Among the species we're particularly pleased to see in stock is the Orange Stripe Corydoras, generally assumed to be a geographical variety of Corydoras aeneus native to Peru. Like typical Corydoras aeneus (also known as Bronze Catfish) this catfish is metallic green on its flanks, but unlike that species, it sports a bright metallic orange band running from behind the eye, arching up and across the flank, before terminating just below the adipose fin. While an eye-catching catfish by any standards, this species is otherwise hardy and adaptable.
The Loreto Corydoras, Corydoras loretoensis, is a relatively rarely traded member of the genus. Adult specimens are essentially white with dark grey speckles, but with a slender build and a maximum length of around 4-5 cm, they are among the smaller species in the genus. Of course their small size and completely peaceful nature means they're great choices for community tanks containing the smaller and more docile tetras, barbs and rasboras.
Finally, Mrs Schwartz's Corydoras, Corydoras robinae, rounds off our look at the more than twenty Corydoras available at The WaterZoo. It's a very distinctive species readily identified by the flag-like arrangement of black and white horizontal stripes on the tail fin. The body is otherwise silvery green-grey with more or less horizontal rows of not-quite-circular green-grey patches. This is one of the bigger, more robust species that gets to about 7 cm in length, but like all Corydoras, it's a peaceful, sociable community fish.
Pyjama Catfish, Synodontis flavitaeniatus
The African genus Synodontis includes many species that have proven themselves to be robust and long-lived aquarium fish, though their social behaviour does vary considerably. A few are sociable, but most are territorial to some degree when mature, and a few are sufficiently truculent they make difficult additions to community tanks. The Pyjama Catfish is one of the exceptions though, despite its relatively large adult size, around 12-15 cm being typical under aquarium conditions. It also happens to be quite nicely coloured too, with irregular yellow and red patches on the off-white bands covering its otherwise grey-brown flanks and fins.
While big enough it's going to view small tetras like Neons as food, this species is a perfectly reasonable choice for use alongside larger community fish as Three-Spot Gouramis or Angelfish. It would be even better in a community tank with an African theme, where it would cohabit nicely with things like Congo Tetras and Kribs. Maintenance is not hard, and like most Synodontis it is very adaptable with regard to water chemistry and will enjoy a mixed containing both green foods and small invertebrates alongside the usual flakes and pellets.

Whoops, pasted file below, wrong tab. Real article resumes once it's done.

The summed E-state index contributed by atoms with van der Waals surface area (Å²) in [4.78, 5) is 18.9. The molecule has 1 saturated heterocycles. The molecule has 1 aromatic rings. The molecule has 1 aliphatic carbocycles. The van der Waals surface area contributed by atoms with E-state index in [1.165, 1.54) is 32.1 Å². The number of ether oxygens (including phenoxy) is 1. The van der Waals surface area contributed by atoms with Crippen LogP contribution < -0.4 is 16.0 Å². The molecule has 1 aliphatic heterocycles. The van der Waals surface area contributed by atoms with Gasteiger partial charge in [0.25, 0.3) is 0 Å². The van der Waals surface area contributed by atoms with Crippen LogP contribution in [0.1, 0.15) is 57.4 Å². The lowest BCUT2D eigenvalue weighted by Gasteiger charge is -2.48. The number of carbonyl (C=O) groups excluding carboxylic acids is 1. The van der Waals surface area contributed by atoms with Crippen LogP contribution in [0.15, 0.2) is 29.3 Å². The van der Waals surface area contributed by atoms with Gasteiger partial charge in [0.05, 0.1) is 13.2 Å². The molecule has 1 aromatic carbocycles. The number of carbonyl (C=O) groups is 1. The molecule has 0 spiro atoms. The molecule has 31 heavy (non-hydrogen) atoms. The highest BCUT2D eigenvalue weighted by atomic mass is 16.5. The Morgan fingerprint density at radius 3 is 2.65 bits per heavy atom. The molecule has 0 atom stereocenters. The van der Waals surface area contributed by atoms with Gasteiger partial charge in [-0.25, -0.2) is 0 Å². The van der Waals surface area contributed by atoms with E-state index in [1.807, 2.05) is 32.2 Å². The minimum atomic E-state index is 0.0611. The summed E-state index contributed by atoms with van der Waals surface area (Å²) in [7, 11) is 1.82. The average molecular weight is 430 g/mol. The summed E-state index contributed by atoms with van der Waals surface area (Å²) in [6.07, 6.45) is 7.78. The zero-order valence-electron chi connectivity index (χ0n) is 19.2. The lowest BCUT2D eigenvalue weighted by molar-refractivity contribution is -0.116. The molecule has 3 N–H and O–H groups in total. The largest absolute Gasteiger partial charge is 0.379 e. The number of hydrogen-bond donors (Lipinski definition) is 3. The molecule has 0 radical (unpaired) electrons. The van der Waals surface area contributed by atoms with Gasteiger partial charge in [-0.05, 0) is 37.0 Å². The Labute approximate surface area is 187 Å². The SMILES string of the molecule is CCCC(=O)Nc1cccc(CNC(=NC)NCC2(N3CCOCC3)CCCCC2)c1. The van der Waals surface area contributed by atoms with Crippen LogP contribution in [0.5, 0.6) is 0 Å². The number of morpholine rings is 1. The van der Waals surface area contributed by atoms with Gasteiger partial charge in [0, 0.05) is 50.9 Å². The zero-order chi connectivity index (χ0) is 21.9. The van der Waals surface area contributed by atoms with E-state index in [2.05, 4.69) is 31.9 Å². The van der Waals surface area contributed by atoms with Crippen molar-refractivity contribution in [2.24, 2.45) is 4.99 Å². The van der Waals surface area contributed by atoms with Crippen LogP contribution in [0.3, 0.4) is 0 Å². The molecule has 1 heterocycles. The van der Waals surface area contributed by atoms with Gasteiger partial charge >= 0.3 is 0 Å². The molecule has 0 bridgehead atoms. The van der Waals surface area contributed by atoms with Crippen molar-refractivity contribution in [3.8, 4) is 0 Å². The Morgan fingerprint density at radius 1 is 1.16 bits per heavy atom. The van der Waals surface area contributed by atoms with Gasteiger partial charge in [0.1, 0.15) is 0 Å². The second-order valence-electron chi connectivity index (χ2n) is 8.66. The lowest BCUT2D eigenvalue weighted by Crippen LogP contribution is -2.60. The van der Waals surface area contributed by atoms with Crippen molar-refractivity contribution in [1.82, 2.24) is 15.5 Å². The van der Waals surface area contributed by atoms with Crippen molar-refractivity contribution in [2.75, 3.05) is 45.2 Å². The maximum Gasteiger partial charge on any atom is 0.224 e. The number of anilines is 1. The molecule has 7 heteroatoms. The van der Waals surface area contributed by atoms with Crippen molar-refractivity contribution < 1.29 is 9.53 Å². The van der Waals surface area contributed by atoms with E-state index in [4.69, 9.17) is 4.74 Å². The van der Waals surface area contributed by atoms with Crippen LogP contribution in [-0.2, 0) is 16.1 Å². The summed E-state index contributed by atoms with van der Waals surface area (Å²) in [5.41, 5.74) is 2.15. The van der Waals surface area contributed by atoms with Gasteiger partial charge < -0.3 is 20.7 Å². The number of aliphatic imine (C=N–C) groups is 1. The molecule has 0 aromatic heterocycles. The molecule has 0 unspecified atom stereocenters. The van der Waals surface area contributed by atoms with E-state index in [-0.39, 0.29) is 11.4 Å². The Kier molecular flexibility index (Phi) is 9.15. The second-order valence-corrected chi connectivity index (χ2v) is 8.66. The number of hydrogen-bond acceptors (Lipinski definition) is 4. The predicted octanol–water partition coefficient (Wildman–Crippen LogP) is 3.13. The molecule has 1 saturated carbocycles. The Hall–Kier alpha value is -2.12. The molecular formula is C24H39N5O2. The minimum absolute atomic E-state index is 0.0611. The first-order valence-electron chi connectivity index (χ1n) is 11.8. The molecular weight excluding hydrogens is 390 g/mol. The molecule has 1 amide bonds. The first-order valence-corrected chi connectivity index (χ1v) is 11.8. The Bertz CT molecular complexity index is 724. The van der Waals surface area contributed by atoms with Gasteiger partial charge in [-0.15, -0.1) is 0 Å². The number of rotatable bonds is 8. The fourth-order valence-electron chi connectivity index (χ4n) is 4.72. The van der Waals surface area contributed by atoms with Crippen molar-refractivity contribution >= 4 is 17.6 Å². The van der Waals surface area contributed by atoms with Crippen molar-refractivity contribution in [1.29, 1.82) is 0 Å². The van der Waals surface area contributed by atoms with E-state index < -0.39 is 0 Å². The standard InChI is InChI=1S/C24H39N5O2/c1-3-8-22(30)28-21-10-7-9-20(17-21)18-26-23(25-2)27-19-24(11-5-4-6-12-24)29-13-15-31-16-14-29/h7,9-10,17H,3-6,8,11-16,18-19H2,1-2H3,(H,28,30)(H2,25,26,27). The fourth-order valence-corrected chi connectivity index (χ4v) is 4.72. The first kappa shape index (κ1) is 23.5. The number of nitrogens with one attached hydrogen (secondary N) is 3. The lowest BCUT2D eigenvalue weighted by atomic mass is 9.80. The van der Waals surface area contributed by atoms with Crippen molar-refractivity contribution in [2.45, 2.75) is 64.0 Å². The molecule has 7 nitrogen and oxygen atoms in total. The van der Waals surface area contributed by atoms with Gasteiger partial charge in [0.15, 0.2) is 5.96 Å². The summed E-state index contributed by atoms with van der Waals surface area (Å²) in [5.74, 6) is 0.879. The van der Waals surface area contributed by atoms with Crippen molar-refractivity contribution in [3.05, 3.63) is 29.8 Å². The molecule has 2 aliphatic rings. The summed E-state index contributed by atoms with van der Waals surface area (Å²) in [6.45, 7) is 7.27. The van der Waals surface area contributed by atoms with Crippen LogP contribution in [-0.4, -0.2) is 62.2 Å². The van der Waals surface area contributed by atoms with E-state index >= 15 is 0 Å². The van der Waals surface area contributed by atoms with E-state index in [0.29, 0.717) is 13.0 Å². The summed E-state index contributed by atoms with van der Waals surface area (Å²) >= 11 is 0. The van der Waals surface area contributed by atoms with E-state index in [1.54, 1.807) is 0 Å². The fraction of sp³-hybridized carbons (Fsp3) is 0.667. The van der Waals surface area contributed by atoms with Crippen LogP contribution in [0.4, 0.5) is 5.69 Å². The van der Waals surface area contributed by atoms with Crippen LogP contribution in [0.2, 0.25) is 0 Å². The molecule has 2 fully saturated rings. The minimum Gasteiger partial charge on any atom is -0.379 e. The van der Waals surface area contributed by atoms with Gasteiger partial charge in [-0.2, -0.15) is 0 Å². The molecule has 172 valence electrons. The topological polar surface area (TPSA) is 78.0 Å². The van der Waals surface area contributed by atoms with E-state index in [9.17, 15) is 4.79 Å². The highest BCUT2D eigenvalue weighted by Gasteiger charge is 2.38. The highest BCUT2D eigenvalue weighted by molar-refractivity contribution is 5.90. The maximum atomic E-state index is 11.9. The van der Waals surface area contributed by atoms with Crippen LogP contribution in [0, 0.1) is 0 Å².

Peppermint Loach, Traccatichthys taeniatus
The Peppermint Loach is a Vietnamese species that is only infrequently imported, so it's appearance at The WaterZoo is noteworthy. It is a typical loach in shape, well adapted to living in fast-flowing streams where it can forage for insect larvae and small crustaceans. Adult specimens are up to 12 cm in length, greenish-grey for the most part but with a vivid metallic green band running along their flanks, and a rosy pink region across their bellies. Their fins are red or orange, and there is a distinctive black eyespot on the base of the tail fin.
Peppermint Loaches are gregarious and peaceful, and need to be kept in groups of at least 5-6 specimens and away from more overtly territorial bottom feeders. On the other hand, they cohabit well with peaceful midwater fish that appreciate relatively cool water and brisk water currents, such as danios, minnows and swordtails. Like most loaches, these fish are 'jumpy', so ensure the tank is securely covered.
Dwarf Chain Loach, Ambastaia sidthimunki
Formerly known as Yasuhikotakia sidthimunki, this small loach only gets to about 6 cm in length, and while one of the normally quite feisty botiine loaches, it's a relatively placid species that works well in community tanks. So while never as commonly seen as Corydoras catfish for example, recent advances in captive breeding has meant this charming loach is more available now than it has been in the past.
In terms of care, the Dwarf Chain Loach is not too fussy. Reasonably brisk water currents and plenty of oxygen are the two most important things to get right, and in a clean, well-maintained tank these loaches don't pose too many problems. They do need to be kept in a group of at least 5-6 specimens, and away from larger or more aggressive bottom feeders, but otherwise eat all the usual sinking foods and get along well with small to medium-sized community species including barbs, tetras, rasboras and gouramis.
Kuhli Loach, Pangio kuhlii
Last but certainly not least is this classic community tank loach. It's certainly distinctive, with its slender, eel-like body up to around 10 cm in length and it's orangey-pink body marked with brown saddle-like markings. In all fairness, there are probably a good half dozen species more or less similar to this one, and precisely which species is offered for sale at any one time is up for debate. Fortunately, all seem to be pretty similar in terms of care, ensuring their enduring popularity.
In any case, the species we call Kuhli Loaches are not hard to keep. The main challenge is keeping them in the tank, as they do tend to jump out of open-topped systems. Otherwise they'll adapt well to a broad water chemistry range (1-15 degrees dH, pH 6-7.5) and happily take all the usual sinking foods including flakes and pellets. They are nocturnal by nature, and can be very shy if kept singly, but in groups of 5-6 specimens they'll feel much more secure and will often be seen poking their heads out of some suitable cave or burrow. Kuhli Loaches are completely peaceful, and should only be kept with other small, gentle species.